Road and parking lot construction in Madison, Wis. may result in travel delays and route changes to UW Health clinic and hospital locations. Please plan accordingly.Read more
It’s well documented that smoking can lead to cancer. But in recent years, evidence has been mounting that continuing to smoke during cancer treatment can be just as harmful, or even worse.
Not only does cancer treatment become less effective, but patients who continue smoking after a diagnosis increase their chances of developing a second primary cancer and generally have worse mortality outcomes.
For cancer centers, however, identifying who’s a smoker – and connecting them with tobacco cessation programs and resources – hasn’t always been easy or straightforward.
To that end, the National Cancer Institute (NCI) launched the Cancer Center Cessation Initiative, or C3I, in 2017. Funded by the Cancer Moonshot program, C3I now works with more than 50 cancer centers across the United States to help build tobacco cessation treatment programs and streamline the process of getting cancer patients connected to them.
Furthermore, the C3I Coordinating Center – led by Betsy Rolland, PhD, and Michael Fiore, MD – is based at the UW Carbone Cancer Center, meaning Wisconsin is playing a leading role in the national effort to help cancer patients quit smoking.
“C3I was really created to address a longstanding gap in cancer care,” said Heather D’Angelo, PhD, a Program Director in the Health Communication and Informatics Research Branch of the NCI’s Behavioral Research Program. “Patients coming through many NCI-designated cancer centers were not routinely being screened for tobacco use, and if they used tobacco products or smoked, they weren’t being consistently referred to resources to quit.”
D’Angelo, formerly an assistant scientist at UW Carbone, notes that there are many barriers for oncology clinicians to advise their patients to quit smoking, including a lack of resources available to assist their patients in making quit attempts.
“Oncologists, just like primary care doctors, are extremely busy,” D’Angelo said. “They’re also not necessarily trained to help people quit smoking, and so may not feel comfortable approaching the question, or feel that there’s other priorities to discuss during limited appointment time.”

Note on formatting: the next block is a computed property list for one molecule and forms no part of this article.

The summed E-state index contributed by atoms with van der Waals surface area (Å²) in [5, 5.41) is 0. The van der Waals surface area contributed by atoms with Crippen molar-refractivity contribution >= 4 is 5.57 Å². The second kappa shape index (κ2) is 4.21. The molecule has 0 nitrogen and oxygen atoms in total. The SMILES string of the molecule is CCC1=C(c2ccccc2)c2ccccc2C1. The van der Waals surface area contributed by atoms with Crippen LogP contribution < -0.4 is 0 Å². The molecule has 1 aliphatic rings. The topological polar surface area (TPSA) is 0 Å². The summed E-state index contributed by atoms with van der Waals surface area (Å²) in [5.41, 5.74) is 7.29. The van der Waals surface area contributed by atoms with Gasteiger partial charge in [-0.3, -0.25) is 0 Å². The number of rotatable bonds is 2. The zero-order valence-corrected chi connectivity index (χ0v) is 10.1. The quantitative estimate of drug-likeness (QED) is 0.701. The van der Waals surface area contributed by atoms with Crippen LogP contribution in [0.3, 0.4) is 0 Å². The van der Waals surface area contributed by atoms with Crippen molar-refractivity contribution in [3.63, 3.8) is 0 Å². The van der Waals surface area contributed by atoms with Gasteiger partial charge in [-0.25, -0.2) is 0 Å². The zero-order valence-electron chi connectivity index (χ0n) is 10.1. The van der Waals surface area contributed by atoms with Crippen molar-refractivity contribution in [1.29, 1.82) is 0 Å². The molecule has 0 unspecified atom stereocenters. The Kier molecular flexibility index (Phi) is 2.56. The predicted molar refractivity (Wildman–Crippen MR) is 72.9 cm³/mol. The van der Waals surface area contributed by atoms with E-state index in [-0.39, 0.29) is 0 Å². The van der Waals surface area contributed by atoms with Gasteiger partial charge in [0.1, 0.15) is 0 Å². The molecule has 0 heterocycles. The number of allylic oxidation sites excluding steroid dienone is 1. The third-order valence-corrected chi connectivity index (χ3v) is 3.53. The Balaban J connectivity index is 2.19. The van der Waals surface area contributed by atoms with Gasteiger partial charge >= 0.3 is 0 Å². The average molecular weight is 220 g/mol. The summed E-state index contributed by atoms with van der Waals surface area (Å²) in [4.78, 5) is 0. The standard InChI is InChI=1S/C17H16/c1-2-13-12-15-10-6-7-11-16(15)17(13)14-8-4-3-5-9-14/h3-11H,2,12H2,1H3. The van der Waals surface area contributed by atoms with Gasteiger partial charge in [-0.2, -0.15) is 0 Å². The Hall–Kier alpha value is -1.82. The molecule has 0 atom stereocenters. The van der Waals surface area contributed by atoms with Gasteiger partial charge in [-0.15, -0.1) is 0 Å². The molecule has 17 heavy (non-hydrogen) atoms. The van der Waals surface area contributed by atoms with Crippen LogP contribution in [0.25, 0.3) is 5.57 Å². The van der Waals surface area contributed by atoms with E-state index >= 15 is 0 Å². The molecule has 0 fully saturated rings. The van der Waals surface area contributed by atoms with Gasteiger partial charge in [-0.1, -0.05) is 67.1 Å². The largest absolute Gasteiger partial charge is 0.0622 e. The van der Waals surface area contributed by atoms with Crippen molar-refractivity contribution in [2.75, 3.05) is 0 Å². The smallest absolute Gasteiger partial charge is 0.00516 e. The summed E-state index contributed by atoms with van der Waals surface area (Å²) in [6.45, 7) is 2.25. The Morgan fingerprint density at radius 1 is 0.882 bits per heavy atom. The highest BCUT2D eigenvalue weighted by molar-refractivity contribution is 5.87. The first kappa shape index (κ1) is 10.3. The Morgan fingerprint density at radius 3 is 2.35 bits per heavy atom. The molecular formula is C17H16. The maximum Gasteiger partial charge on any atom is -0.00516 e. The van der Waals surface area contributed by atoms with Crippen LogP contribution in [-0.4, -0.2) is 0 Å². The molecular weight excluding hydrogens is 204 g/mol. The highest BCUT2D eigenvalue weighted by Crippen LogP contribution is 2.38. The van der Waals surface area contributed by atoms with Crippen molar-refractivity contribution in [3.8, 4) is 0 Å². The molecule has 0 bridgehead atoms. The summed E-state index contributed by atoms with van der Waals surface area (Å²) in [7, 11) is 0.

So in addition to providing funds to hire tobacco treatment specialists and add new tobacco treatment programs, a big push for C3I has been to adjust clinical workflows to ensure the identification of smokers, with a little help from electronic health records or EHR.
By using EHR-based referral systems to connect patients directly with available cessation treatment programs, patients who are identified as smokers are now automatically provided with information about cessation services, such as quit lines or other counseling.
So far, the approach seems to be working.
In a new paper in the journal Health Equity, D’Angelo and other UW Carbone colleagues examined the reach of cessation services across cancer populations, with reach being defined as the proportion of smokers coming through each cancer center that received some type of evidence-based tobacco or smoking cessation service.
“Once those automatic referrals systems were put in place, reach jumped right up,” D’Angelo said, noting that average reach increased from 18.5 percent to 25.6 percent in just the first year of the program.
Additionally, the researchers found that reach increased for all racial/ethnic groups. That’s important, because the researchers note that minority populations experience a disproportionate burden of tobacco-related cancers, and are offered and also use cessation aids at lower rates compared with white smokers.
Next on the research agenda will be to investigate how many patients were able to successfully quit smoking after receiving a referral to cessation services.
To further C3I’s work, UW Carbone partners with the UW Center for Tobacco Research and Intervention (UW-CTRI), which has been conducting groundbreaking tobacco research and helping smokers quit for nearly 30 years. Many UW-CTRI faculty are also UW Carbone members, making for a natural partnership.
Those UW Carbone members include UW-CTRI Research Director Tim Baker, PhD, who provides additional scientific input. And Associate Scientist Sarah Hohl, PhD, leads efforts to evaluate reach, effectiveness, and sustainability of evidence-based tobacco cessation interventions across C3I.
In addition, UW-CTRI Outreach Director Rob Adsit serves as an expert on electronic health records, workflow and health systems change to implement comprehensive tobacco treatment at 52 cancer centers across America. The team also includes UW Carbone Coordinating Center Manager Danielle Pauk, C3I Project Coordinator Mara Minion and physician-scientist Maggie Nolan, MD.